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Unpacking the ‘Project’ of Place Professor Nigel Morgan, UWIC Inaugural and Professorial Lecture Series 2007-2008.

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Presentation on theme: "Unpacking the ‘Project’ of Place Professor Nigel Morgan, UWIC Inaugural and Professorial Lecture Series 2007-2008."— Presentation transcript:

1 Unpacking the ‘Project’ of Place Professor Nigel Morgan, UWIC Inaugural and Professorial Lecture Series

2 Outline Positioning myself Locating tourism The origins of critical tourism studies – what is ‘new’ about it? The power of place – critical perspectives on place marketing An ongoing project: where next?

3 The shift to positionality Researcher positionality is a new trend in tourism enquiry; Researcher positionality is a new trend in tourism enquiry; Exposing the researcher’s autobiographical ways of knowing allows the reader to contextualise and interpret their work; Exposing the researcher’s autobiographical ways of knowing allows the reader to contextualise and interpret their work; Provides a more honest and stronger account of how knowledge is constructed and used. Provides a more honest and stronger account of how knowledge is constructed and used.

4 Positioning myself Degrees in history and economic history; Degrees in history and economic history; Early career in sports policy, tourism marketing and public relations; Early career in sports policy, tourism marketing and public relations; Spent 15 years teaching and researching destination development & marketing and ‘critical’ approaches to tourism studies; Spent 15 years teaching and researching destination development & marketing and ‘critical’ approaches to tourism studies; White, middle class, able-bodied, middle-aged man – typical of the tourism professoriate. White, middle class, able-bodied, middle-aged man – typical of the tourism professoriate.

5 Tourism – an industry and a field? The field is divided between business (tourism management) and social science (tourism studies) approaches; Tourism management is mainstream and dominated by objectivist and positivist management approaches; Tourism studies is fragmented & dispersed across a variety of different disciplinary audiences.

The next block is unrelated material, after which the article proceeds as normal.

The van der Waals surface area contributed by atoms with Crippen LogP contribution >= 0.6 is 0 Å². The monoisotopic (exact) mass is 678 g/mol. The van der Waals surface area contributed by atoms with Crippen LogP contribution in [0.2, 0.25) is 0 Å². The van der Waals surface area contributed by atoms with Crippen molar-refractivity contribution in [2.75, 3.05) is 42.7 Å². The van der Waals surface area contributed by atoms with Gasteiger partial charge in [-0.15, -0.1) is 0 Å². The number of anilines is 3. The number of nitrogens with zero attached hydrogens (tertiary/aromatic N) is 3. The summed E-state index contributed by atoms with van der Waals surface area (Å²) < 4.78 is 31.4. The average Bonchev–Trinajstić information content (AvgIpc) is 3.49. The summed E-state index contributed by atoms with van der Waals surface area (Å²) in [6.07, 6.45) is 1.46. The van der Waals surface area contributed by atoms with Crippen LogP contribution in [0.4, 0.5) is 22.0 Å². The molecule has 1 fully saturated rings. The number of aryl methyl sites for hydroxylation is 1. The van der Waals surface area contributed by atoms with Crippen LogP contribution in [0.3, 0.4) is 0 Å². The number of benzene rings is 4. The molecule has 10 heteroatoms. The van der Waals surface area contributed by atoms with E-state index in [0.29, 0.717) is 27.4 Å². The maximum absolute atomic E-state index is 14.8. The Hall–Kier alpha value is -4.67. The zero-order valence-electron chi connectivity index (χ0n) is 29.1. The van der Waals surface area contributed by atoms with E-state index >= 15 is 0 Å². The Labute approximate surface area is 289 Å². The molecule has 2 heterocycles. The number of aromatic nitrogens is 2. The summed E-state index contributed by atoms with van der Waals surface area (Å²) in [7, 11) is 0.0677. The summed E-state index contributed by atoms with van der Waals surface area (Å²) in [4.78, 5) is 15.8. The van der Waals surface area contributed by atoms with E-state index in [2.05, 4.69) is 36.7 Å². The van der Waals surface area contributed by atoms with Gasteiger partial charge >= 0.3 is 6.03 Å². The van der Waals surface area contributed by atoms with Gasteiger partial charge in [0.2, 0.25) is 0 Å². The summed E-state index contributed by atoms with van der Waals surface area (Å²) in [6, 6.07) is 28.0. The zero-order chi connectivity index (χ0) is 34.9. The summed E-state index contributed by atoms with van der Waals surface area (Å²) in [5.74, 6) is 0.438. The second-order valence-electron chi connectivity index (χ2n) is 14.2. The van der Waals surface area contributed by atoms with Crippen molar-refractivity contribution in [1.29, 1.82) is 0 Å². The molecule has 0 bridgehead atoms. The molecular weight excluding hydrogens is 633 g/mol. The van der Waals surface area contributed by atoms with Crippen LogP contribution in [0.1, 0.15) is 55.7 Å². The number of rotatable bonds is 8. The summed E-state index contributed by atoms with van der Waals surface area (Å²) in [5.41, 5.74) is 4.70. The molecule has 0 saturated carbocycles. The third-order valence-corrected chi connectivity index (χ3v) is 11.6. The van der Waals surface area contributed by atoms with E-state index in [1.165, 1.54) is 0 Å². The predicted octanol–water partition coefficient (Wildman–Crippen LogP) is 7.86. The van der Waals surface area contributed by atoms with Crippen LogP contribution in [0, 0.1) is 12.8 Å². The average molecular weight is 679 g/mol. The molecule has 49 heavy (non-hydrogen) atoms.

6 Locating tourism programmes Most tourism programmes world-wide were established in the early 1990s; The vast majority (over 70%) are located in business not tourism schools and this has had a major impact on the field’s research agenda; Tourism’s doctoral landscape is dominated by a drive to provide ‘useful’ contributions – industry-specific questions or policy-oriented studies which provide ‘safe’ rather than challenging scholarship. Sources: (Ateljevic and Hall, 2007; Botterill, Gale and Haven 2003)

7 The academy’s gatekeepers Gatekeepers ‘police’ knowledge creation. They are ‘leading scholars’, tourism’s professoriate - journal editors and manuscript reviewers, members of learned societies, doctoral examiners, book editors, conference organisers and members of university research degree and ethics committees.

8 Who are tourism’s gatekeepers? First-generation tourism scholars who made their reputations in the late 1970s – many members of the International Academy for the Study of Tourism are emeritus or close to retirement age; Geographically concentrated in the USA, UK, Canada, New Zealand and Australia – 75% of journal editors are based in these five countries; Men – only 9 of the 74 IAST members are women, only 6% of UK tourism professors are female and there are none at all in New Zealand. In essence, the tourism gatekeepers are first generation, white, male scholars grounded in Western, Anglo-centric research traditions. Source: Pritchard and Morgan, 2007.

9 The unchanging power of gatekeepers Editorial board membership of leading tourism journals remains heavily gender imbalanced at a time when the academy is almost gender-balanced: Annals of Tourism Research (1973) – 89% men; Tourism Management (1979) – 84% men; Tourism Analysis (1996) – 88% men; Tourist Studies (2000) – 73% men Journal of Sport & Tourism (2006) – 78% men.

10 The failure of tourism’s orthodoxy 40 years of business oriented work has not managed to establish tourism as a credible field with governments, industry or the wider social science academy - other fields see tourism as an intellectual lightweight; On the other hand the early pioneers of social science approaches to tourism study failed to significantly challenge this view (in contrast to fields like media and cultural studies).